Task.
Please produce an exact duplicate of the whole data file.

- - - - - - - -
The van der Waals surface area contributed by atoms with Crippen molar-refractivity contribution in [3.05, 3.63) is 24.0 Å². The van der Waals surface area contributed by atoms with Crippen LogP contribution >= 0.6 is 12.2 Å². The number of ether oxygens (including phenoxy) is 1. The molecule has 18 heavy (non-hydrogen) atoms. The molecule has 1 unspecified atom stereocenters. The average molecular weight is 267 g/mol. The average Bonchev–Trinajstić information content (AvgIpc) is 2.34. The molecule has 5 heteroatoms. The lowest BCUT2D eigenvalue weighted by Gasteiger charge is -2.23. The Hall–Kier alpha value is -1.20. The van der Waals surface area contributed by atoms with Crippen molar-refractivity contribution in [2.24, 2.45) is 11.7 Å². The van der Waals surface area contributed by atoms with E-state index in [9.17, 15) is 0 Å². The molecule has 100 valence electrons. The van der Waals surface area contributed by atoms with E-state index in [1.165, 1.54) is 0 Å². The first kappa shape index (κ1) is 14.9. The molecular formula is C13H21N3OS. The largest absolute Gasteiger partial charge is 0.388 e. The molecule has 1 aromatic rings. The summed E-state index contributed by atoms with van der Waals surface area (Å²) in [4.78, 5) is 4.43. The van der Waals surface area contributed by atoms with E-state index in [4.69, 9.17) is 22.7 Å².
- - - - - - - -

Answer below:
The van der Waals surface area contributed by atoms with Crippen molar-refractivity contribution in [3.05, 3.63) is 24.0 Å². The van der Waals surface area contributed by atoms with Crippen LogP contribution >= 0.6 is 12.2 Å². The number of ether oxygens (including phenoxy) is 1. The molecule has 18 heavy (non-hydrogen) atoms. The molecule has 1 unspecified atom stereocenters. The average molecular weight is 267 g/mol. The average Bonchev–Trinajstić information content (AvgIpc) is 2.34. The molecule has 5 heteroatoms. The lowest BCUT2D eigenvalue weighted by Gasteiger charge is -2.23. The Hall–Kier alpha value is -1.20. The van der Waals surface area contributed by atoms with Crippen molar-refractivity contribution in [2.24, 2.45) is 11.7 Å². The van der Waals surface area contributed by atoms with E-state index in [9.17, 15) is 0 Å². The molecule has 100 valence electrons. The van der Waals surface area contributed by atoms with E-state index in [1.165, 1.54) is 0 Å². The first kappa shape index (κ1) is 14.9. The molecular formula is C13H21N3OS. The largest absolute Gasteiger partial charge is 0.388 e. The molecule has 1 aromatic rings. The summed E-state index contributed by atoms with van der Waals surface area (Å²) in [4.78, 5) is 4.43. The van der Waals surface area contributed by atoms with E-state index in [4.69, 9.17) is 22.7 Å².